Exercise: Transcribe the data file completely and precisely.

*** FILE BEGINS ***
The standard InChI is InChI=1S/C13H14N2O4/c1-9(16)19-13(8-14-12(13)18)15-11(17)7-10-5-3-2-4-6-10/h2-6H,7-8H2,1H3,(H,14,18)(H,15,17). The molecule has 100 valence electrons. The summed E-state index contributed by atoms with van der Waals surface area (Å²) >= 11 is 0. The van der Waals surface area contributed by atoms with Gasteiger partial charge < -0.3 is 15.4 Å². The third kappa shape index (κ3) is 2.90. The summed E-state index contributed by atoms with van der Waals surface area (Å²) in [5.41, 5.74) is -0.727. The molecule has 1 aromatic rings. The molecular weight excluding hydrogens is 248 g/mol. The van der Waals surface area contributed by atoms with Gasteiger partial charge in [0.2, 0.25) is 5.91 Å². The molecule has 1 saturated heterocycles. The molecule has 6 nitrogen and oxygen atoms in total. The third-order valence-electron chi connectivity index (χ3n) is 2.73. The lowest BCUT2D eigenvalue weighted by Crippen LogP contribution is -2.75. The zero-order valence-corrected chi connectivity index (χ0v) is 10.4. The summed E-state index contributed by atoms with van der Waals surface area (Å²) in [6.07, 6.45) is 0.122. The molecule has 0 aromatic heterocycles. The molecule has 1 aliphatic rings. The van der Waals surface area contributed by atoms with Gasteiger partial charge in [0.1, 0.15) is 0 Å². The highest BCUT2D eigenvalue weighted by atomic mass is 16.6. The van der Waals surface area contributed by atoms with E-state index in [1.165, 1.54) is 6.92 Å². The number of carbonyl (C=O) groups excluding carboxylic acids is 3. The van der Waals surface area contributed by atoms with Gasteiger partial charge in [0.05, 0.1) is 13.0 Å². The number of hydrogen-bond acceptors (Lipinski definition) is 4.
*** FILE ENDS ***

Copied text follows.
The standard InChI is InChI=1S/C13H14N2O4/c1-9(16)19-13(8-14-12(13)18)15-11(17)7-10-5-3-2-4-6-10/h2-6H,7-8H2,1H3,(H,14,18)(H,15,17). The molecule has 100 valence electrons. The summed E-state index contributed by atoms with van der Waals surface area (Å²) >= 11 is 0. The van der Waals surface area contributed by atoms with Gasteiger partial charge < -0.3 is 15.4 Å². The third kappa shape index (κ3) is 2.90. The summed E-state index contributed by atoms with van der Waals surface area (Å²) in [5.41, 5.74) is -0.727. The molecule has 1 aromatic rings. The molecular weight excluding hydrogens is 248 g/mol. The van der Waals surface area contributed by atoms with Gasteiger partial charge in [0.2, 0.25) is 5.91 Å². The molecule has 1 saturated heterocycles. The molecule has 6 nitrogen and oxygen atoms in total. The third-order valence-electron chi connectivity index (χ3n) is 2.73. The lowest BCUT2D eigenvalue weighted by Crippen LogP contribution is -2.75. The zero-order valence-corrected chi connectivity index (χ0v) is 10.4. The summed E-state index contributed by atoms with van der Waals surface area (Å²) in [6.07, 6.45) is 0.122. The molecule has 0 aromatic heterocycles. The molecule has 1 aliphatic rings. The van der Waals surface area contributed by atoms with Gasteiger partial charge in [0.1, 0.15) is 0 Å². The highest BCUT2D eigenvalue weighted by atomic mass is 16.6. The van der Waals surface area contributed by atoms with E-state index in [1.165, 1.54) is 6.92 Å². The number of carbonyl (C=O) groups excluding carboxylic acids is 3. The van der Waals surface area contributed by atoms with Gasteiger partial charge in [0.05, 0.1) is 13.0 Å². The number of hydrogen-bond acceptors (Lipinski definition) is 4.